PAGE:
How to Get the Drawstring Back Into Your Hoodie or Jacket

If the strings is stuck inside your hood, it's one problem that's easily fixed.
... Paul Sutherland/Photodisc/Getty Images
  • Safety pin

1 Replacing a Drawstring in Clothing

Don't give up on your favorite jacket, favorite hoodie or cozy sweatpants just because the drawstring has come out in the wash or you've pulled it all the way out. You can easily get the drawstring back where it belongs right now using some DIY tutorial tips. If your drawstring breaks, you can replace it with a new drawstring or shoelace using the same life hack method.

Many of these drawstring unstrings can occur in sweats or hoodies in the drawstring waistband or the hoodie drawstring of the hood. Luckily, we have a few quick fixes to help you with your drawstring restringing.

2 Getting the Drawstring Back Into Your Clothing:

  1. Find a large safety pin big enough to go through the garment's channel or waistband with a little resistance. If the safety pin is too small, it will get lost and be difficult to pull through the channel of the clothing. If it's too big, you won't be able to work it through, and you might rip the fabric.
  2. Attach the safety pin to one end of the drawstring or ribbon tie. a. Be careful with the sharp end of the safety pin so you do not accidentally poke yourself.
  3. Push the safety pin and the attached drawstring or ribbon into the channel to restring the drawstring. By pushing and pulling, work the drawstring through to the other side.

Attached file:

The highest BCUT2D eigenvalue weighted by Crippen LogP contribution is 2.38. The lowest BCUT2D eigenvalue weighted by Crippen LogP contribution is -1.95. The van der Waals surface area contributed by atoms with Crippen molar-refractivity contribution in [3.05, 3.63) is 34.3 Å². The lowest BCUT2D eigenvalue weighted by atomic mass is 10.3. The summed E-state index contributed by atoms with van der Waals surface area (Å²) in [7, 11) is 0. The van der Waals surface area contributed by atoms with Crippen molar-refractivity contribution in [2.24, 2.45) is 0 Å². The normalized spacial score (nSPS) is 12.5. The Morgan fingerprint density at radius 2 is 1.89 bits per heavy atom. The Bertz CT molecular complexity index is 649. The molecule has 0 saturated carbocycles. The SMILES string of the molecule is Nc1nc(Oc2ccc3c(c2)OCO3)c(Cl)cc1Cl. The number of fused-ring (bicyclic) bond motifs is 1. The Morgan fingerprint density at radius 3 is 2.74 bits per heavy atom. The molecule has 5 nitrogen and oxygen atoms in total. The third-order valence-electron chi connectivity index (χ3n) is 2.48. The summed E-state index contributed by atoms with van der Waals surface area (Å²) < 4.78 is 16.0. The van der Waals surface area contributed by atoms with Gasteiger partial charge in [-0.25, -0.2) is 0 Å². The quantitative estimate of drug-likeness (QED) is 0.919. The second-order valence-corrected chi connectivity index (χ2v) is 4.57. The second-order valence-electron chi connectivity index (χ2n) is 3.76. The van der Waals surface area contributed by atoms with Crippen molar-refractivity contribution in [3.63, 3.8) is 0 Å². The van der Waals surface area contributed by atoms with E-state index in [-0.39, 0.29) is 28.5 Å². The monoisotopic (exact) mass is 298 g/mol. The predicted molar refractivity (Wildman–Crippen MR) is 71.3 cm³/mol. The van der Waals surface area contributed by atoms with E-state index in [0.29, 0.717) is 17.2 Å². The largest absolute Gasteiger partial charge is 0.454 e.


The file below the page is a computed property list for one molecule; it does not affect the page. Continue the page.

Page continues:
4. Pull out the safety pin and drawstring from the other end of the clothing channel, using pliers if needed. Then pull the drawstring through so it's even on both ends, and tie both ends and eyelets into knots at the end of the string so they don't come loose again.
  • Some sources suggest using a ballpoint or fountain pen instead of a safety pin. This is not a good idea: If you forget and leave it in the garment, it can leak in the washer or dryer, leaving you with an inky mess worse than the problem you were trying to fix.
  • If you can't find a safety pin, try a large paper clip or a plastic drinking straw.

Bonny Brown Jones has been a writer, columnist, copy editor and senior copy editor for newspapers that have included the "Orlando Sentinel," "Miami Herald" and "Columbus (Ohio) Dispatch." Jones has a Bachelor of Arts in English from Ohio State University.